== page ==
The Puzzled Game Birds
They are not those who used to feed us
When we were young–they cannot be –
These shapes that now bereave and bleed us?
They are not those who used to feed us, –
For would they not fair terms concede us?
– If hearts can house such treachery
They are not those who used to feed us
When we were young–they cannot be!
I was going to put this in the last post but I couldn’t remember who wrote it, or enough of the words to search for it. Fortunately, with it being Hardy, I’m able to quote it in full, which is a useful side-effect of having old-fashioned tastes in poetry.
Apart from that minor triumph of memory it’s been a flat sort of day.
We decided to set the bird feeder up now that things are getting more wintry, but found that the central post had filled with water and rotted away half-way up. That was rather vexing. Fortunately we have another bird feeder which we had donated a few months ago so we just need to set that up – a job for Wednesday I think.
The guinea fowl chick has started to put in more of an appearance now, instead of hiding all the time. It’s another of the patchy white type that we managed to breed when we had a a latter-day Dr Moreau looking after the poultry. Admittedly he wasn’t quite as savage as the Doctor, but his breeding did leave us with a lot of unattractive poultry.
Mother and chick
Apart from that, the sun has drawn out a few late butterflies and bees; we’ve planted some new Verbena Bonariensis given to us by a neighbour (they’re always welcome, as they’re a good plant for pollinators); played a ball game with made-up rules and picked beans for seed.
We’ve also used the Applemaster to produce apple rings (which are currently drying in the new dehydrator), so we should have apple rings for tomorrow morning. In theory we’re building up a stock for National Apple Day on Saturday, but so far none of the batches has lasted longer than a day.
We had a red-legged partridge at the bird feeding station yesterday. They can tell when the shooting season is over and gradually begin to appear around the yard mooching for spilt grain and chicken food. We’ve not had one by the feeder before so it’s a first for the list.
The grey partridges they reared for the shoot all disappeared by last autumn and everyone thought they had wandered away or fallen prey to predators.
However, since the end of the shooting season we have started seeing them again.
They have a brain the size of a pea. They have no formal education. But they seem quite intelligent to me.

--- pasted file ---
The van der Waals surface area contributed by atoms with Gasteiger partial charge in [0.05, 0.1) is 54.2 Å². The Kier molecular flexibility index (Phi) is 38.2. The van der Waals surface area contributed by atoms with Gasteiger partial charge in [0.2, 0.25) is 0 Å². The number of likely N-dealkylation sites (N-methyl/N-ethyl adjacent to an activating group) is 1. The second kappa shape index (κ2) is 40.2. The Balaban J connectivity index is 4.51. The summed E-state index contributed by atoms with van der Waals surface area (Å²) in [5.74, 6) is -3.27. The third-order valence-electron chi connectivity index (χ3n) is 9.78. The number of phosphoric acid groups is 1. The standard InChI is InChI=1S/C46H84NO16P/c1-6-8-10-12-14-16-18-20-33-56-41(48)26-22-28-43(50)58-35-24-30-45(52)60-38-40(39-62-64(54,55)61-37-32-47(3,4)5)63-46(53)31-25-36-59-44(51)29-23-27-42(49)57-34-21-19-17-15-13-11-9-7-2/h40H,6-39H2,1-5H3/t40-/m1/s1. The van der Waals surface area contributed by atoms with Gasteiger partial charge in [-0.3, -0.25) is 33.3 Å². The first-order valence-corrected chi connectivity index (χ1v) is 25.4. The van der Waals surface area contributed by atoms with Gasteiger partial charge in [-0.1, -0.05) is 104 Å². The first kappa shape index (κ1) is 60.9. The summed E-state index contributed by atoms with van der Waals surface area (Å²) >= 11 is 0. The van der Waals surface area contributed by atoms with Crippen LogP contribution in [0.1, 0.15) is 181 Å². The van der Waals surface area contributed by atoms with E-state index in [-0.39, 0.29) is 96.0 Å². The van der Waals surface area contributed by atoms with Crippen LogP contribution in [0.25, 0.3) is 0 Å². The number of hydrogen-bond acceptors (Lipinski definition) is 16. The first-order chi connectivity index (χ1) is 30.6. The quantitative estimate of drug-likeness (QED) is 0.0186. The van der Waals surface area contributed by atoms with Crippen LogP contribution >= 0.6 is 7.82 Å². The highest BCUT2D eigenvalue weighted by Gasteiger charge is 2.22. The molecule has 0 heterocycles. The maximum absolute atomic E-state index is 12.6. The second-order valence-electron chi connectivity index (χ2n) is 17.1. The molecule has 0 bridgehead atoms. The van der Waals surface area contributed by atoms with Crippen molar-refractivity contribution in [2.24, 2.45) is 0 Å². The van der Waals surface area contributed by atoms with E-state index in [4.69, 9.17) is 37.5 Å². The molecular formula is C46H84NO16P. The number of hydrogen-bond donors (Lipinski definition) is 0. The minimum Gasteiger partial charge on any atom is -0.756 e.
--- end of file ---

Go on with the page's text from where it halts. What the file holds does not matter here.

It’s a shoot day on Saturday, though from the casual attitude of the pheasants we saw this morning they haven’t it’s clear they haven’t been told.
I’ve no strong feelings either way – I like birds but I also used to enjoy shooting. The lack of feeling is further intensified by the fact that I don’t find pheasants particularly enthralling. though I am quite fond of partridges in both their varieties. We have a number of red legs about. They potter down to the barns like middle-aged married couples in thee summer evenings to browse through the poultry food. There were as many as three pairs at one time this summer,
We’ve also raised grey partridges this year. Also known as English partridges they have been going through a rough time over the last few years with a 91% decline in numbers between 1967 and 2010. Hopefully we will be able to do something to stop the decline.The farm has spent a lot of effort on hedges and headlands and the gamekeepers have been working hard so there is a good chance of improving the population.
As we wait and see at least people won’t go hungry on Saturday as I’ve been cooking Honey and Treacle tarts for lunch. I don’t always get on with celebrity recipes, though I won’t go into it here, but this one worked well. I didn’t have any black treacle and I upped the ginger after my practice run, though that could be down to my powdered ginger being a bit old. I might tone down the orange and have a go with root ginger next time. And I cheated by using ready-made pastry cases. Life is too short to make pastry.
Nearly forgot to say – the recipe makes a bit too much filling for a bought in pastry case – I’m going to cut it back by around 15% next time and see how it goes.